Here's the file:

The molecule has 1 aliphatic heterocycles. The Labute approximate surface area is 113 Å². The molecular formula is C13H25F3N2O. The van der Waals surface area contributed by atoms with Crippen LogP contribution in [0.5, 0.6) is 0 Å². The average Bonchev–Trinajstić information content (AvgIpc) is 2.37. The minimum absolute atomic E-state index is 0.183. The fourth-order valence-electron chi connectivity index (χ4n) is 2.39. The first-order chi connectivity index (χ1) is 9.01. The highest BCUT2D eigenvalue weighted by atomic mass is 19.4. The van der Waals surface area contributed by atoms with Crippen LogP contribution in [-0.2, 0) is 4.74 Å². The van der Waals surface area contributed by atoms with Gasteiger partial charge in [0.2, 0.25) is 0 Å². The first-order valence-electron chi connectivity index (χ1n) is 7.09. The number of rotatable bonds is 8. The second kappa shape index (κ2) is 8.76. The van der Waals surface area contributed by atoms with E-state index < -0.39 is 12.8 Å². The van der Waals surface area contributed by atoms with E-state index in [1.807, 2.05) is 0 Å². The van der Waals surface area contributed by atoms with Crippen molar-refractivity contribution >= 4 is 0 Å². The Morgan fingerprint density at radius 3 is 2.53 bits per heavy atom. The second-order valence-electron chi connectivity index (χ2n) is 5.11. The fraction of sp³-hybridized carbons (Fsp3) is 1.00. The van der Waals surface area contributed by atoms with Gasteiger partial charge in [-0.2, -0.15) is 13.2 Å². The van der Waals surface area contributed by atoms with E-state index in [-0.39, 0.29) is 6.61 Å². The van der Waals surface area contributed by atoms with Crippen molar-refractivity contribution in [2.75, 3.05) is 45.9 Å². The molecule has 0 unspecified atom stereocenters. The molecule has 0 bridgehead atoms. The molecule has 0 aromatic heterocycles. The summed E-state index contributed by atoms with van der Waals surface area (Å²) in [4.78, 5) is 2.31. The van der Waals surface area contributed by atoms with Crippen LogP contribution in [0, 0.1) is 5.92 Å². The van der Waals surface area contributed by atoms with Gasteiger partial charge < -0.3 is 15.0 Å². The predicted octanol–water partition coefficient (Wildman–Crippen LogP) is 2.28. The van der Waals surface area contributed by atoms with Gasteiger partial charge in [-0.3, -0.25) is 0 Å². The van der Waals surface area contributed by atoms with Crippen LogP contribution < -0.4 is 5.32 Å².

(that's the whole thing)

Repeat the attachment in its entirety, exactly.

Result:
The molecule has 1 aliphatic heterocycles. The Labute approximate surface area is 113 Å². The molecular formula is C13H25F3N2O. The van der Waals surface area contributed by atoms with Crippen LogP contribution in [0.5, 0.6) is 0 Å². The average Bonchev–Trinajstić information content (AvgIpc) is 2.37. The minimum absolute atomic E-state index is 0.183. The fourth-order valence-electron chi connectivity index (χ4n) is 2.39. The first-order chi connectivity index (χ1) is 9.01. The highest BCUT2D eigenvalue weighted by atomic mass is 19.4. The van der Waals surface area contributed by atoms with Crippen LogP contribution in [-0.2, 0) is 4.74 Å². The van der Waals surface area contributed by atoms with Gasteiger partial charge in [0.2, 0.25) is 0 Å². The first-order valence-electron chi connectivity index (χ1n) is 7.09. The number of rotatable bonds is 8. The second kappa shape index (κ2) is 8.76. The van der Waals surface area contributed by atoms with E-state index < -0.39 is 12.8 Å². The van der Waals surface area contributed by atoms with E-state index in [1.807, 2.05) is 0 Å². The van der Waals surface area contributed by atoms with Crippen molar-refractivity contribution >= 4 is 0 Å². The Morgan fingerprint density at radius 3 is 2.53 bits per heavy atom. The second-order valence-electron chi connectivity index (χ2n) is 5.11. The fraction of sp³-hybridized carbons (Fsp3) is 1.00. The van der Waals surface area contributed by atoms with Gasteiger partial charge in [-0.2, -0.15) is 13.2 Å². The van der Waals surface area contributed by atoms with E-state index in [-0.39, 0.29) is 6.61 Å². The van der Waals surface area contributed by atoms with Crippen molar-refractivity contribution in [2.75, 3.05) is 45.9 Å². The molecule has 0 unspecified atom stereocenters. The molecule has 0 bridgehead atoms. The molecule has 0 aromatic heterocycles. The summed E-state index contributed by atoms with van der Waals surface area (Å²) in [4.78, 5) is 2.31. The van der Waals surface area contributed by atoms with Crippen LogP contribution in [0, 0.1) is 5.92 Å². The van der Waals surface area contributed by atoms with Gasteiger partial charge < -0.3 is 15.0 Å². The predicted octanol–water partition coefficient (Wildman–Crippen LogP) is 2.28. The van der Waals surface area contributed by atoms with Gasteiger partial charge in [-0.3, -0.25) is 0 Å². The van der Waals surface area contributed by atoms with Crippen LogP contribution < -0.4 is 5.32 Å².